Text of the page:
Markets work, but they’re very messy and unpleasant if you get caught on the wrong side of them. That’s the truism that all of our readers need to remember.

TD: We’ve had some internal conversation recently regarding ramifications to the energy credit markets as a result of the sell-off. In terms of market size, something over a trillion dollars worth of energy-related debt might now come into question with these lower prices. Can you explain how the process works?

RR: The structure, particularly in the exploration-production part of the business, which we’re mostly concerned with, involves a lending structure called a production credit facility, known as an “evergreen” facility. The way it works is that a company has its production reserves evaluated by a third party, and that third party presents the management team with an evaluation of the net present value of the cash flows from those existing oil and gas reserves.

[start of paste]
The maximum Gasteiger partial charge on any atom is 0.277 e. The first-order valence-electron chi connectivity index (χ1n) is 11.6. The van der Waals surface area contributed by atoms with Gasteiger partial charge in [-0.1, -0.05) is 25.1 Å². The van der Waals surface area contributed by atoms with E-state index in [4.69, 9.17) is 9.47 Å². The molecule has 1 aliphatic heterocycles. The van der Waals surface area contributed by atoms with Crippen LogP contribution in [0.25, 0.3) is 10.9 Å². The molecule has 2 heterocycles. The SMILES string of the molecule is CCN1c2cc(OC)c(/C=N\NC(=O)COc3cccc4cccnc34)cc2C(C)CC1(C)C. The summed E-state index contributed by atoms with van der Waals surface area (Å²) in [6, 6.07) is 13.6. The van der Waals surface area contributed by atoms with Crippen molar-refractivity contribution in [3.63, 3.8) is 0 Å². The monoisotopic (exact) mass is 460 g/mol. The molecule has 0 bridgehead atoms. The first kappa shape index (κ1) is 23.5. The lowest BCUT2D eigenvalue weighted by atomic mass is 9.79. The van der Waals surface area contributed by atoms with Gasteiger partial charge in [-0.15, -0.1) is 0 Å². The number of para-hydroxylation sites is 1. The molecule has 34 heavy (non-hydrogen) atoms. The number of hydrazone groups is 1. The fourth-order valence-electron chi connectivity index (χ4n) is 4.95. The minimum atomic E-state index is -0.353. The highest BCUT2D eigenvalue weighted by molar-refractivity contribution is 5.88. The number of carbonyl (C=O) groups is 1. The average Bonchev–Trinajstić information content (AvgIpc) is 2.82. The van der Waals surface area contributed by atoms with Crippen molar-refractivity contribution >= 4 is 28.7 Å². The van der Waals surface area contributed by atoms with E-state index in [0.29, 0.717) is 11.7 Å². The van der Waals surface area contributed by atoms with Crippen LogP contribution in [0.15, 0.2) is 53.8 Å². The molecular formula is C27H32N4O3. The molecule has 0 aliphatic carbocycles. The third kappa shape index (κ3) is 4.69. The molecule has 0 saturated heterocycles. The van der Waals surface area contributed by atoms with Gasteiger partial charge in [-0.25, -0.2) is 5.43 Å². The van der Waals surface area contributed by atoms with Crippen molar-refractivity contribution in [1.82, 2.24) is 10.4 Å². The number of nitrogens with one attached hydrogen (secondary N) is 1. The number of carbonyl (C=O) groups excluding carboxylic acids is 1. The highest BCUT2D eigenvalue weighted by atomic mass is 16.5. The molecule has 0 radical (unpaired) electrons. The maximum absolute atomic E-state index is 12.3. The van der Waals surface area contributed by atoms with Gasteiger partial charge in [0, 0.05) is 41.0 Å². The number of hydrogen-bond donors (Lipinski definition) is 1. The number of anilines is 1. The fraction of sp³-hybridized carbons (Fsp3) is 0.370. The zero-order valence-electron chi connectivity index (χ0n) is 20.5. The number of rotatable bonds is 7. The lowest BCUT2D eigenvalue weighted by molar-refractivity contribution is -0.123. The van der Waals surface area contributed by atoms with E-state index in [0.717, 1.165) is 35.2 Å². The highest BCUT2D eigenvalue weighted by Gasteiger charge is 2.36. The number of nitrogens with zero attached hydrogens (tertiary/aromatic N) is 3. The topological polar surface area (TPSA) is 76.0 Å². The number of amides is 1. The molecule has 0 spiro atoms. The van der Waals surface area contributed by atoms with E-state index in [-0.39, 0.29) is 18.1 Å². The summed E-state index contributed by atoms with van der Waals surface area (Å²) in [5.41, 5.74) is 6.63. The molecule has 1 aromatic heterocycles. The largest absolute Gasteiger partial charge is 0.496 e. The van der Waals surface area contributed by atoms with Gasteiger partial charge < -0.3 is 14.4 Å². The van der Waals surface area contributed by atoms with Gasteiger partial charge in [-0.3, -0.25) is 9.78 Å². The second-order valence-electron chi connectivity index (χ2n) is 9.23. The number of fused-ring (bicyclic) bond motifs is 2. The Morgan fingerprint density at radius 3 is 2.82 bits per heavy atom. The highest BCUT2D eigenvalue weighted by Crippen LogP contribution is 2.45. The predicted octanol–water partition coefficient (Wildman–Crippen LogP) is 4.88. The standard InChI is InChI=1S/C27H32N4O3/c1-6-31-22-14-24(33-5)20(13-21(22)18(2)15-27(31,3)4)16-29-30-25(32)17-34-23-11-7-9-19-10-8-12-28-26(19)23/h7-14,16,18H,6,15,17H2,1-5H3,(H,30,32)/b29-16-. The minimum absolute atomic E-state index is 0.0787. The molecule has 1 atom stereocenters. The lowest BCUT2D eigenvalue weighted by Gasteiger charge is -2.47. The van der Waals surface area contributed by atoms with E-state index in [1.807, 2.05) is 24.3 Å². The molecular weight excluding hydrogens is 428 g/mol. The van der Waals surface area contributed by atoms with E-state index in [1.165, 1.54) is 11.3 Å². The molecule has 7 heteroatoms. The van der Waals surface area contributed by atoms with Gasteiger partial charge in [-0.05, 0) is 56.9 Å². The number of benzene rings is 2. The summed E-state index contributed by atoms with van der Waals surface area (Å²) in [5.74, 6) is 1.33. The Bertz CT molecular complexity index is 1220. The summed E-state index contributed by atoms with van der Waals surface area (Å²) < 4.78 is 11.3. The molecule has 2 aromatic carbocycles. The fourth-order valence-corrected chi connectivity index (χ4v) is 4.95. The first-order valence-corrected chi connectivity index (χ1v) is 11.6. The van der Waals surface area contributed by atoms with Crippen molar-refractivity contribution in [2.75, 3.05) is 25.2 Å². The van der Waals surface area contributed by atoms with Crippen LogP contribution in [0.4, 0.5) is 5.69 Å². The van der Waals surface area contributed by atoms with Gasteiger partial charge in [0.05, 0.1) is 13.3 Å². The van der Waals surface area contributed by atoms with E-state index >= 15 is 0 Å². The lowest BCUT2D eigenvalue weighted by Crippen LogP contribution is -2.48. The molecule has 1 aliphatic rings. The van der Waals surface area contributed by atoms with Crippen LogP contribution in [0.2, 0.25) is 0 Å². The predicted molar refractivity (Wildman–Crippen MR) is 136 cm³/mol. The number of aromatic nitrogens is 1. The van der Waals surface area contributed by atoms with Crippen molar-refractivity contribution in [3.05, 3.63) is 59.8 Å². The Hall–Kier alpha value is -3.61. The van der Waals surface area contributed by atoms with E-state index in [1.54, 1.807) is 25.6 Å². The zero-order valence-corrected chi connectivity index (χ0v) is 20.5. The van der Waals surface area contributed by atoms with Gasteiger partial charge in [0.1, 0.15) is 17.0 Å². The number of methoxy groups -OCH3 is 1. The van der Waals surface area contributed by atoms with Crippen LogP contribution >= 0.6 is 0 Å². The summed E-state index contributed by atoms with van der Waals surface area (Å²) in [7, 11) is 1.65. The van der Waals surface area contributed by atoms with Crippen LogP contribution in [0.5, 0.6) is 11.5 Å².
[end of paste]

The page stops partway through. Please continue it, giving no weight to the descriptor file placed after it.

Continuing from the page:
A lending institution then establishes a borrowing base at about 50% of the net present value of the company’s proved developed producing reserves. These facilities are usually evergreen, meaning that they’re interest only and they roll over from year to year as long as the collateral doesn’t exceed some collateral test.

Now the problem with the situation we’ve just experienced in the market, particularly because it occurred at year-end, is that the net present value of production at $100 per barrel is much higher than the net present value of that same production at $60 per barrel.

So borrowing bases will be reduced as a result of write-downs over the next 2-3 years. In some of the credit arrangements, what was an interest-only evergreen facility will become a four or five-year term facility with no room for additional credit. In fact, the requirement to pay down the existing credit may mean some companies will have no expansion capital.

If a company has been drilling shale wells with very high initial production rates but then rapidly declining production, your production and hence your cash flow falls off very, very quickly.

So this is a situation which, if you’re as old as I am, you have observed two or three times before. The problem that some of the smaller overleveraged producers will have is that they’re going to have to sell some properties in competition with other small producers who are similarly overleveraged in a market that is cash-constrained because there isn’t much credit available for acquisitions either.